Language policy erupts during fiery debates in the National Assembly

The Liberals accuse Premier François Legault of implying that non-caquistes are Quebecers of lesser importance.

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QUEBEC CITY — Quebec Liberals have accused Premier François Legault of calling people who don’t vote for his Coalition Avenir Quebec party less Quebeckers.

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Liberal leader Dominque Anglade and her House leader, André Fortin, on Thursday called on Legault to apologize for the “dividing” remarks he made, off the microphone, during a stormy question period at the ‘National Assembly.

The friction was sparked when Anglade, in a slip, referred to house president Francois Paradis as “M. Québécois instead of “Mr. Speaker.”

It was then that Legault was heard by the opposition muttering under his breath: “Of course, he’s a caquist.

Although he was elected as a CAQ deputy in 2018, Paradis nevertheless maintains strict neutrality in his work as president, defending the rights of all deputies regardless of their political allegiance.

Jumping to his feet, a furious Fortin went on the attack, interpreting the remark to mean that Legault is dividing Quebecers over party loyalty.

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“When the Leader of the Opposition (Anglade) made a mistake and called the speaker, Mr. Québécois, the Premier responded by saying, ‘Of course, he’s a caquiste,'” Fortin said. “What he’s really saying is that anyone who isn’t a caquiste isn’t a Quebecer.

“It is completely unacceptable.”

Again, off the microphone but heard by journalists present in the room, Legault replied: “Just the Liberal Party.

The incident came during an intense debate between Anglade and Legault over the government’s about-face this week regarding funding for an expansion project at Dawson College.

Anglade began his remarks by saying that the CAQ’s decision to cancel the $180 million project is another example of its practicing divisive politics for political purposes.

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Inspired by a line from the government’s recent anti-racism television ad campaign, Anglade asked Legault, “What do you call a francophone who studies in Dawson?

She then asked about the appointment of judges. Justice Minister Simon Jolin-Barrette suffered a defeat on Wednesday when a Superior Court judge ruled that Jolin-Barrette had no authority to block a bilingualism requirement for judicial nominees.

Legault responded by suggesting that Anglade is soft on language because of his party’s support base in the English-speaking community. While speaking French, he specifically uttered the word “liberal” in English.

“The Liberal Party stands up for bilingual judges,” he said. “We defend the French language.

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But Anglade held on.

“The Liberal Party of Quebec is here to unite all Quebecers, francophones and, yes, anglophones,” Anglade told the House.

“Premier Francois Legault reached a whole new level today,” Anglade later told reporters at a news conference.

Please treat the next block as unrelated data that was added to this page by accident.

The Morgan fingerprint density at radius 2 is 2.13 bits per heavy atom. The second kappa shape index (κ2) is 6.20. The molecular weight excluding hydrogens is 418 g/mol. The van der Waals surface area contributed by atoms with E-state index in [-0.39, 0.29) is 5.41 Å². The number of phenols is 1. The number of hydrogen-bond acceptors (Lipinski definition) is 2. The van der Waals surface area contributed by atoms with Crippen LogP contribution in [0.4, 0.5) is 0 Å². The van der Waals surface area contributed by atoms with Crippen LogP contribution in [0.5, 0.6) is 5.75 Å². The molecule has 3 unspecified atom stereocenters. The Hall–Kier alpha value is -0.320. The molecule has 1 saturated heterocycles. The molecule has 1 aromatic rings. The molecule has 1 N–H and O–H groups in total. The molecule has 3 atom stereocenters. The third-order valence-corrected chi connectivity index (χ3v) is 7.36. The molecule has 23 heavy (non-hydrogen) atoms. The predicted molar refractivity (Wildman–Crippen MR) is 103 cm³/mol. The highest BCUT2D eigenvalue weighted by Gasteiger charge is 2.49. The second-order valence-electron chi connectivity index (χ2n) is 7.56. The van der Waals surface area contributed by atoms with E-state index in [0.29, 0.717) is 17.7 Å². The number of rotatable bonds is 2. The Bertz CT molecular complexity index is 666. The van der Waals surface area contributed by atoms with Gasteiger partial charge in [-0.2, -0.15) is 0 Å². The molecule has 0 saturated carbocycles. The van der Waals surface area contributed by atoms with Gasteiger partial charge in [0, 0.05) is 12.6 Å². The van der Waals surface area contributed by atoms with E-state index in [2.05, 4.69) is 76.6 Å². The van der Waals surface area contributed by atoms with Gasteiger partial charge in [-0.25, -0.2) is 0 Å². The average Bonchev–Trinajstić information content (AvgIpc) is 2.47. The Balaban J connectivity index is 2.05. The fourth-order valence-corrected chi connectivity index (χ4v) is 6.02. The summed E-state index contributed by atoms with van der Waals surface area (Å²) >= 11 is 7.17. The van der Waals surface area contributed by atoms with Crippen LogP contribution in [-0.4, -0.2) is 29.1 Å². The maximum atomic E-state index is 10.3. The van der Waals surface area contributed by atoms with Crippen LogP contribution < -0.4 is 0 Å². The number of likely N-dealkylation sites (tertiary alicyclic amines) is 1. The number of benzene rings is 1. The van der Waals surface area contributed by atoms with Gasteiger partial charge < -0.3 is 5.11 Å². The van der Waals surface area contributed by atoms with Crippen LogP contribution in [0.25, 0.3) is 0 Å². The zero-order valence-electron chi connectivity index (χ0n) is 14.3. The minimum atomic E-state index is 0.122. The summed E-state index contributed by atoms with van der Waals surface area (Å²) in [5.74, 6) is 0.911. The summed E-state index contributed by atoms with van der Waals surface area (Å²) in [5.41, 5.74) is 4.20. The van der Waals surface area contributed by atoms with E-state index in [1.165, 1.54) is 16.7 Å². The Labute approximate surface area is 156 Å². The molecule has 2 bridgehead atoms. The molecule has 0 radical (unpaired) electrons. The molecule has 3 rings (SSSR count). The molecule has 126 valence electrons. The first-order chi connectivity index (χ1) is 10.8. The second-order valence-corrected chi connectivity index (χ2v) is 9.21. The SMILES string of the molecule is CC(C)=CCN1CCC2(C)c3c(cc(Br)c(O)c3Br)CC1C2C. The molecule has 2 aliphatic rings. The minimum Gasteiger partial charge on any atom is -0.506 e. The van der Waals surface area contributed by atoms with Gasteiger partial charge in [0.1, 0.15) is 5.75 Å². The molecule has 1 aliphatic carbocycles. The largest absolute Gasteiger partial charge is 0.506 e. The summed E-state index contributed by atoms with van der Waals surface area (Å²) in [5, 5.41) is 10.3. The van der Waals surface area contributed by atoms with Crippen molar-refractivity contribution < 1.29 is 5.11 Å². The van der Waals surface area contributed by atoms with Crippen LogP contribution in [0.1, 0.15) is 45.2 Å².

“For the premier of the province of Quebec to say that one Quebecer is inferior to another because he does not have his political affiliation goes beyond the limits of what is acceptable,” Fortin added.

“Have you ever imagined René Lévesque, Lucien Bouchard or any other Premier of Quebec saying that you are not a Quebecer because you do not support their political party? I can’t think of a single prime minister who would have that ideology and say it out loud. »

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Later in the day, at a press conference in Sherbrooke, Legault showed no signs of backing down, repeating that he doesn’t want Quebec lawyers forced to master a second language to become judges.

“I will not apologize for defending the French,” Legault said.

“Ms. Anglade is in a difficult position to defend French. I think that predecessors like Jean Lesage or Robert Bourassa were nationalists. I think we can do both. We can defend the French language and be open to all the communities.

Ironically, the posturing comes the same week the CAQ government accepted a Liberal-proposed amendment to Bill 96 revamping the Charter of the French Language.

The Liberals say the amendment, passed by the committee studying the bill on Tuesday, strengthens existing guarantees the community already has for health and social services in their language.

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While Jolin-Barrette, also the minister responsible for the Charter, said that such guarantees are implicit in Bill 96, the English-speaking community insisted that they be clarified and put in writing during his appearance before the committee in last September.

“Through our amendment, the right to receive health and social services in English has additional, stronger protection,” said David Birnbaum, Liberal Contact for the English Community.

“This is an addition made in good faith to reassure everyone,” an official from the Jolin-Barrette office told the Montreal Gazette.

Clause-by-clause consideration of Bill 96 continues next week.

pauthier@postmedia.com

twitter.com/philipauthier

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